For any given A, the optimization problem can solved using the active set algorithm
implemented in scar
. Therefore, this problem can be reduced to a finitedimensional
optimisation problem. Here we apply a simple stochastic search strategy is proposed, though other methods,
such as downhill simplex, is also possible (and sometimes offers competitive performance).
All the implementaton details can be found in Chen and Samworth (2014), where theoretical
justification of our estimator (i.e. uniform consistency) is also given.
For the identifiability of additive index models, we refer to Yuan (2011).
Value
An object of class scair
, with the following components:
x 
Covariates copied from input. 
y 
Response copied from input. 
shape 
Shape vector copied from input. 
weights 
Vector of weights copied from input. 
family 
The exponential family copied from input. 
componentfit 
Value of the fitted component function at each observed
index (computed using the estimated index matrix), in the form of an
n x m numeric 
constant 
The estimated value of the constant c in the
additive function f (see details of 
deviance 
Up to a constant, minus twice the maximised loglikelihood.
Where applicable, the constant is chosen to make the saturated
model to have zero deviance. See also 
nulldeviance 
The deviance for the null model. 
delta 
A parameter copied from input. 
iter 
Total number of iterations of the stochastic search algorithm 
allnonneg 
specifies whether all entris of the index matrix is nonnegative, copied from input. 
Author(s)
Yining Chen and Richard Samworth
References
Chen, Y. and Samworth, R. J. (2014). Generalised additive and index models with shape constraints. arXiv:1404.2957.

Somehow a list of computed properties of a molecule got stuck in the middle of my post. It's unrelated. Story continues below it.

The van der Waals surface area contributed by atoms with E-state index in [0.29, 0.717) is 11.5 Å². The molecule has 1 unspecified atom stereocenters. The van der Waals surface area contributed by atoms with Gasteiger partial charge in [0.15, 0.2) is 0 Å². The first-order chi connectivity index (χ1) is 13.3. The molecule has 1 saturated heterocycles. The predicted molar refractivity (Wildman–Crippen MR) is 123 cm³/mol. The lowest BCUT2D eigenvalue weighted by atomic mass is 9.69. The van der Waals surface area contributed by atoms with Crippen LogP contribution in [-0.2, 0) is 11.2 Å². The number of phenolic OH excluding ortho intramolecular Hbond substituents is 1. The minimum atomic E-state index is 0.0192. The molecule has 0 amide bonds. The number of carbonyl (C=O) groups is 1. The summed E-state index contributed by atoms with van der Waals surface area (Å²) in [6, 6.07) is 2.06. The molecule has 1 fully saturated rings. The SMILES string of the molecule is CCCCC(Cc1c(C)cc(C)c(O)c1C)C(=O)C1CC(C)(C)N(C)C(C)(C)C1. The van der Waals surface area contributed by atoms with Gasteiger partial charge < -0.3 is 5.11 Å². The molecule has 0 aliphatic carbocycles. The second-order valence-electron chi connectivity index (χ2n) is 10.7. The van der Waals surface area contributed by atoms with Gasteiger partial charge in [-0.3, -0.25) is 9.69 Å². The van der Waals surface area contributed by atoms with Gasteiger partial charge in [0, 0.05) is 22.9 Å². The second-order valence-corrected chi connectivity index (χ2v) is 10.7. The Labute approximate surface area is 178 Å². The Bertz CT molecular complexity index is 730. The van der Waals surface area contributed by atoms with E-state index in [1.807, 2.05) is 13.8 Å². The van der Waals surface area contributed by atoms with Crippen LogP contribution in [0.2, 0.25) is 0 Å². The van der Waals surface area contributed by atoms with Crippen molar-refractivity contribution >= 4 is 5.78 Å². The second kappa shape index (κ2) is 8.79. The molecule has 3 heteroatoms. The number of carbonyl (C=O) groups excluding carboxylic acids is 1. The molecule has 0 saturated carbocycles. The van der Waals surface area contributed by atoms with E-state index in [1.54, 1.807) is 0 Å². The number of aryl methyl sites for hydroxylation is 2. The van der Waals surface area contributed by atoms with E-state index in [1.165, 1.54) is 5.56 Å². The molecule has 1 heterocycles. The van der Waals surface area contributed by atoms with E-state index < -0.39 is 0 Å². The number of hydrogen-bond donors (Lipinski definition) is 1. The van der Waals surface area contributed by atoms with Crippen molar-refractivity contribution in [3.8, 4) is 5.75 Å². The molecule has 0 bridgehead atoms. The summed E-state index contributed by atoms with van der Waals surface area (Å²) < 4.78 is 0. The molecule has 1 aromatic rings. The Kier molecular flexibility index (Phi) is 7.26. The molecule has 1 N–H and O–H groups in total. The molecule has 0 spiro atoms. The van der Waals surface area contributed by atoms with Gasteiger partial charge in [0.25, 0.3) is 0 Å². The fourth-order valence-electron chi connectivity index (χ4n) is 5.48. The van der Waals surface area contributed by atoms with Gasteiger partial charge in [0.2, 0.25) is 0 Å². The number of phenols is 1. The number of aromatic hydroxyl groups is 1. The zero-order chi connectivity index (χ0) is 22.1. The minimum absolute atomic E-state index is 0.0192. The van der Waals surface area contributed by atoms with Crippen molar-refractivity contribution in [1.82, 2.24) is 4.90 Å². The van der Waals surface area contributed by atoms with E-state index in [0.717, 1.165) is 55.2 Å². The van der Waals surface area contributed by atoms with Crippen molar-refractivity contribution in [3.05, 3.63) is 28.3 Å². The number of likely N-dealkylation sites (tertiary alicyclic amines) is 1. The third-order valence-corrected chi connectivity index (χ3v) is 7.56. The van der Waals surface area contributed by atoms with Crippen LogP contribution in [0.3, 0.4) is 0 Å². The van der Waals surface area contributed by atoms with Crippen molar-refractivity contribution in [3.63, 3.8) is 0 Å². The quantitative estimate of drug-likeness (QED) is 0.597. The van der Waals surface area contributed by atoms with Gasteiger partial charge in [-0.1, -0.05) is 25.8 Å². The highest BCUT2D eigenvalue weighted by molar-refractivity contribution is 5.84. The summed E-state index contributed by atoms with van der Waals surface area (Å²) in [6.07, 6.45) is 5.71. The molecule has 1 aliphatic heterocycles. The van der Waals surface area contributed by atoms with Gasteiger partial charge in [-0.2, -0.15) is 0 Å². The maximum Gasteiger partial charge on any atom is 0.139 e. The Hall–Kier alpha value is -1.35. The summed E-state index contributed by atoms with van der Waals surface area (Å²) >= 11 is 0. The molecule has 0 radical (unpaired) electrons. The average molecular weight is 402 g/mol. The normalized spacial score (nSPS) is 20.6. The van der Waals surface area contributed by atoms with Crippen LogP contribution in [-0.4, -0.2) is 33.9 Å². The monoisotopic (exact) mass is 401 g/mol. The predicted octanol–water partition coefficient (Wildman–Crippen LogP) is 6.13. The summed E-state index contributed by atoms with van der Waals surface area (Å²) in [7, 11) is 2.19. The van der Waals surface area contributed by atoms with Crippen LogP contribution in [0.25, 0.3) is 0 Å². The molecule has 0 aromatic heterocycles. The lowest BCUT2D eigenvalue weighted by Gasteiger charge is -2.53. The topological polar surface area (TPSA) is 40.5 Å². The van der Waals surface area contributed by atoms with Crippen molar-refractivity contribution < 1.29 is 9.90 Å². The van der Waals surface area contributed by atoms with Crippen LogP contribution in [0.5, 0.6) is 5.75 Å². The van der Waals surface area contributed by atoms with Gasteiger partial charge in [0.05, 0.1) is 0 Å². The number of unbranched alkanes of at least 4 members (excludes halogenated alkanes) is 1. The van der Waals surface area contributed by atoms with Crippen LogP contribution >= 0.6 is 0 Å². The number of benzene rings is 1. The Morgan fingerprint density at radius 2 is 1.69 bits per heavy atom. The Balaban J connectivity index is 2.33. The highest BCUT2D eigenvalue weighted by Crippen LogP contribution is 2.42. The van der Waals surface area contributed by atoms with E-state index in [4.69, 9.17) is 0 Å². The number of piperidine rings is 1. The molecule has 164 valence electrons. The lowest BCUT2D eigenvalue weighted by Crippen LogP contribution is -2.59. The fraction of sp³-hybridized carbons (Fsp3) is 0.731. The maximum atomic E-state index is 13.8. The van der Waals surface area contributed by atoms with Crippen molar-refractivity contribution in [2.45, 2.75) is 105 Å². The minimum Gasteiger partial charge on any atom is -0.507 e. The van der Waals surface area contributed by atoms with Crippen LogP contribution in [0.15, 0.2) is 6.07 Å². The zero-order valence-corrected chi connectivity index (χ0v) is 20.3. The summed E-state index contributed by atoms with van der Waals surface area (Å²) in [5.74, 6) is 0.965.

Yuan, M. (2011). On the identifiability of additive index models. Statistica Sinica, 21, 19011911.
See Also
plot.scair
, predict.scair
, scar
, decathlon
Examples
1 2 3 4 5 6 7 8 9 10 11 12 13 14 15 16 17 18 19 20 21 22 23 24 25 26 27 28 29 30 31 32 33 34 35 36 37 38 39 40 41 42 43 44 45 46 47 48 49 50 51 52 53 54  ## An example in the Gaussian additive index regression setting:
## Define the additive function f on the scale of the predictors
f<function(x){
return((0.5*x[,1]+0.25*x[,2]0.25*x[,3])^2)
}
## Simulate the covariates and the responses
## covariates are drawn uniformly from [1,1]^3
set.seed(10)
d = 3
n = 500
x = matrix(runif(n*d)*21,nrow=n,ncol=d)
y = f(x) + rnorm(n,sd=0.5)
## Single index model so no delta is required here
shape=c("cvx")
object = scair(x,y,shape=shape, family=gaussian(),iter = 100)
## Estimated index matrix
object$index
## Root squared error for the estimated index
sqrt(sum((object$index  c(0.5,0.25,0.25))^2))
## Plot the estimatied additive function for the single index
plot(object)
## Evaluate the estimated prediction function at 10^4 random points
## drawing from the interior of the support
testx = matrix((runif(10000*d)*1.960.98),ncol=d)
testf = predict(object,testx)
## and calculate the (estimated) absolute prediction error
mean(abs(testff(testx)))
## Here we can treat the obtained index matrix as a warm start and perform
## further optimization (on the second and third entry of the index)
## using e.g. the default R optimisation routine.
fn<function(w){
dev = Inf
if (abs(w[1])+abs(w[2])>1) return(dev)
else {
wnew = matrix(c(1abs(w[1])abs(w[2]),w[1],w[2]),ncol=1)
dev = scar(x %*% wnew, y, shape = "cvx")$deviance
return (dev)
}
}
index23 = optim(object$index[2:3],fn)$par
newindex = matrix(c(1sum(abs(index23)),index23),ncol=1); newindex
## Root squared error for the new estimated index
sqrt(sum((newindex  c(0.5,0.25,0.25))^2))
## A further example is provided in decathlon dataset